Here we see the providence of God, but it is in a glass, darkly. The apostle says "through" a glass. There was glass in the apostles' days, not a substance such as our windows are now made of, but thick dull coloured glass, not much more transparent than that which is used in the manufacture of common bottles, so that looking through a piece of that glass you would not see much. That is like what we now see of divine providence. We believe all things work together for good to them that love God; we have seen how they work together for good in some cases, and experimentally proved it to be so. But still it is rather a matter of faith than a matter of sight with us. We cannot tell how "every dark and bending line meets in the center of his love." We do not yet perceive how he will make those dark dispensations of trials and afflictions that come upon his people really to subserve his glory and their lasting happiness; but up there we shall see providence, as it were, face to face; and I suppose it will be amongst our greatest surprises, the discovery of how the Lord dealt with us. "Why," we shall some of us say, "we prayed against those very circumstances which were the best that, could have been appointed for us." "Ah!" another will say, "I have fretted and troubled myself over what was, after all, the richest mercy the Lord ever sent." Sometimes I have known persons refuse a letter at the door, and it has happened, in some cases, that there has been something very valuable in it, and the postman has said, afterwards, "You did not know the contents, or else you would not have refused it." And often God has sent us, in the black envelope of trial, such a precious mass of mercy, that if we had known what was in it, we should have taken it in, and been glad to pay for it—glad to give it house room, to entertain it; but because it looked black we were prone to shut our door against it. Now, up there we shall know not only more of ourselves, but perceive the reasons of many of God's dealings with us on a larger scale; and we shall there perhaps discover that wars that devasted nations, and pestilences that fill graves, and earthquakes that make cities tremble, are, after all, necessary cogs in the great wheel of the divine machinery; and he who sits upon the throne at this moment, and rules supremely every creature that is either in heaven, or earth, or hell, will there make it manifest to us that his government was right. It is good to think in these times when ever; thing seems loosening, that "the government shall be upon his shoulder: and his name shall be called Wonderful, Counsellor, The mighty God, The everlasting Father, The Prince of Peace." It must come out right in the long run; it must be well; every part and portion must work together with a unity of design to promote God's glory and the saint's good. We shall see it there! and we shall lift up our song with new zest and joy, as fresh displays of the wisdom and goodness of God, whose ways are past finding out, are unfolded to our admiring view.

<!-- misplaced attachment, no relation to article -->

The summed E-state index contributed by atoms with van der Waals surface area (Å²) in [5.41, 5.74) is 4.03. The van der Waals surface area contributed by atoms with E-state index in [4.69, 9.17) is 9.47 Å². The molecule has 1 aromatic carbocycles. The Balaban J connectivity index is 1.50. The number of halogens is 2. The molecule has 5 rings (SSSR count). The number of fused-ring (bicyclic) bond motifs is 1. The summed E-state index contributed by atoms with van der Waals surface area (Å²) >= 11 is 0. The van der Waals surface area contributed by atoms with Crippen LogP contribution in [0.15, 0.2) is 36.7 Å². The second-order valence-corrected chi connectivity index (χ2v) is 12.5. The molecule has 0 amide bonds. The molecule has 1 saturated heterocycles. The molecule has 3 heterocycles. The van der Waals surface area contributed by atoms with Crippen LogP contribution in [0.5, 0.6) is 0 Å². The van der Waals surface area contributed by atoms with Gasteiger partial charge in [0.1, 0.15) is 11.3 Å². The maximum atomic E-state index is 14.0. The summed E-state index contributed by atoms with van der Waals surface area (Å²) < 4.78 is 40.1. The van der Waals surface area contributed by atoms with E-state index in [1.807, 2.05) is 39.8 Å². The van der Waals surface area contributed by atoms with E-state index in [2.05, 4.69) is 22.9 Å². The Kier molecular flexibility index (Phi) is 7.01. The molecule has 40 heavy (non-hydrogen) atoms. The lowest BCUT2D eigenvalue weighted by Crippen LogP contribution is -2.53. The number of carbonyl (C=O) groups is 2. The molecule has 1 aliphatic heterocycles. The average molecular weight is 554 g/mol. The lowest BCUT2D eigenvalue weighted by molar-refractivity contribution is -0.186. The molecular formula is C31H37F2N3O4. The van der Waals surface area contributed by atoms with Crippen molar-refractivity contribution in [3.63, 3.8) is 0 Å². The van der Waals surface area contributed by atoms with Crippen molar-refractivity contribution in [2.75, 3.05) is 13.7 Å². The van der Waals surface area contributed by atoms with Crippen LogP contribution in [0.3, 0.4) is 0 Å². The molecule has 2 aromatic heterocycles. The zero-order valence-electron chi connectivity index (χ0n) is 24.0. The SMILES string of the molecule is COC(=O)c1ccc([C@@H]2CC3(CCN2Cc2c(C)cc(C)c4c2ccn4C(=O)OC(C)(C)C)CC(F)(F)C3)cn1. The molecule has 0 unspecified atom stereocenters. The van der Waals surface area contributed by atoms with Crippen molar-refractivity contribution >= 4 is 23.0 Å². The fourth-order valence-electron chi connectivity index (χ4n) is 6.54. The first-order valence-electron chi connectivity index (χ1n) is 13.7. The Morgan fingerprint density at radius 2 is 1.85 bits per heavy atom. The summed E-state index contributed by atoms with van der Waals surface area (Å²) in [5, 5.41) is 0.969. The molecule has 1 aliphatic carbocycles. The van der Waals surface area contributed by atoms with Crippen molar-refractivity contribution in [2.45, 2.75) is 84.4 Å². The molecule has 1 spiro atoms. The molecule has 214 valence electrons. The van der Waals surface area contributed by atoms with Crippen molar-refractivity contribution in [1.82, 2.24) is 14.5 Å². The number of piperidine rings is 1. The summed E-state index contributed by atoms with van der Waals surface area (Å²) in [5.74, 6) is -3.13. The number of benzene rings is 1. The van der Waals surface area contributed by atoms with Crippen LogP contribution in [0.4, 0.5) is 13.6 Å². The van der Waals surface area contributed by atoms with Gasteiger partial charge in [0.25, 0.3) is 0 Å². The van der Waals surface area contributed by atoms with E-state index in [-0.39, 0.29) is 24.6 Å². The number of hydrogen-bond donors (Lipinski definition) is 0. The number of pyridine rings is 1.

Fourthly. It is surely no straining of the text to say, that, though here we know something of THE DOCTRINES OF THE GOSPEL, AND THE MYSTERIES OF THE FAITH, by-and-by, in a few months or years at the longest, we shall know a great deal more than we do now. There are some grand doctrines, brethren and sisters, we dearly love, but though we love them, our understanding is too feeble to grasp them fully. We account them to be mysteries; we reverently acknowledge them, yet we dare not attempt to explain them. They are matters of faith to us. It may be that in heaven there shall be counsels of eternal wisdom into which no saints or angels can peer. It is the glory of God to conceal a matter. Surely, no creature will ever be able, even when exalted to heaven, to comprehend all the thoughts of the Creator. We shall never be omniscient—we cannot be. God alone knoweth everything, and understandeth everything. But how much more of authentic truth shall we discern when the mists and shadows have dissolved; and how much more shall we understand when raised to that higher sphere and endowed with brighter faculties, none of us can tell. Probably, things that puzzle us here will be as plain as possible there. We shall perhaps smile at our own ignorance. I have fancied sometimes that the elucidations of learned doctors of divinity, if they could be submitted to the very least in the kingdom of heaven, would only cause them to smile at the learned ignorance of the sons of earth. Oh! how little we do know, but how much we shall know! I am sure we shall know, for it is written, "Then shall I know even as also I have known." We now see things in a mist—"men as trees, walking"—a doctrine here, and a doctrine there. And we are often at a loss to conjecture how one part harmonizes with another part of the same system, or to make out how all these doctrines are consistent. This knot cannot be untied, that gnarl cannot be unravelled, but—